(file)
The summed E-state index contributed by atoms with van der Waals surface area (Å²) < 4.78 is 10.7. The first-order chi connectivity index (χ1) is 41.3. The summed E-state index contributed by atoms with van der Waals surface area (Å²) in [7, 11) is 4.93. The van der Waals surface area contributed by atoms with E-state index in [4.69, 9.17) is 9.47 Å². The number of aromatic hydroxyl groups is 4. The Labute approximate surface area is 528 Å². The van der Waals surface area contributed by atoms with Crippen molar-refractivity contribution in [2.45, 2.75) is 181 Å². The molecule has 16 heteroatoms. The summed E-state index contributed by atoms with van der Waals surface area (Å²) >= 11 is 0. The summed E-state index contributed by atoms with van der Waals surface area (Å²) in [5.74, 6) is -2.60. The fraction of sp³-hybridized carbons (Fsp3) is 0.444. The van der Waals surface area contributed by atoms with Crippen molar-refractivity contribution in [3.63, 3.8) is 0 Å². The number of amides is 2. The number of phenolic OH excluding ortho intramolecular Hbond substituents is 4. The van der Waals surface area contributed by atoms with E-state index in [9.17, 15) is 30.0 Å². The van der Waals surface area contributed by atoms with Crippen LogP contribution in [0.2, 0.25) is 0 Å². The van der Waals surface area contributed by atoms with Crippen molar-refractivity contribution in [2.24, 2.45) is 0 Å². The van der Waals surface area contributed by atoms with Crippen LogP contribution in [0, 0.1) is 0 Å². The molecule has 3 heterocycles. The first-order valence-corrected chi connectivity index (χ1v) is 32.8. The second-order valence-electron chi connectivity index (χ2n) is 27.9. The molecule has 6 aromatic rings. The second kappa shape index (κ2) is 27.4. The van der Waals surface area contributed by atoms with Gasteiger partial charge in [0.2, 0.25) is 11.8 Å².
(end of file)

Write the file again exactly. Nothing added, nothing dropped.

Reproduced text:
The summed E-state index contributed by atoms with van der Waals surface area (Å²) < 4.78 is 10.7. The first-order chi connectivity index (χ1) is 41.3. The summed E-state index contributed by atoms with van der Waals surface area (Å²) in [7, 11) is 4.93. The van der Waals surface area contributed by atoms with E-state index in [4.69, 9.17) is 9.47 Å². The number of aromatic hydroxyl groups is 4. The Labute approximate surface area is 528 Å². The van der Waals surface area contributed by atoms with Crippen molar-refractivity contribution in [2.45, 2.75) is 181 Å². The molecule has 16 heteroatoms. The summed E-state index contributed by atoms with van der Waals surface area (Å²) >= 11 is 0. The summed E-state index contributed by atoms with van der Waals surface area (Å²) in [5.74, 6) is -2.60. The fraction of sp³-hybridized carbons (Fsp3) is 0.444. The van der Waals surface area contributed by atoms with Crippen molar-refractivity contribution in [3.63, 3.8) is 0 Å². The number of amides is 2. The number of phenolic OH excluding ortho intramolecular Hbond substituents is 4. The van der Waals surface area contributed by atoms with E-state index in [9.17, 15) is 30.0 Å². The van der Waals surface area contributed by atoms with Crippen LogP contribution in [0.2, 0.25) is 0 Å². The van der Waals surface area contributed by atoms with Crippen molar-refractivity contribution in [2.24, 2.45) is 0 Å². The van der Waals surface area contributed by atoms with Crippen LogP contribution in [0, 0.1) is 0 Å². The molecule has 3 heterocycles. The first-order valence-corrected chi connectivity index (χ1v) is 32.8. The second-order valence-electron chi connectivity index (χ2n) is 27.9. The molecule has 6 aromatic rings. The second kappa shape index (κ2) is 27.4. The van der Waals surface area contributed by atoms with Gasteiger partial charge in [0.2, 0.25) is 11.8 Å².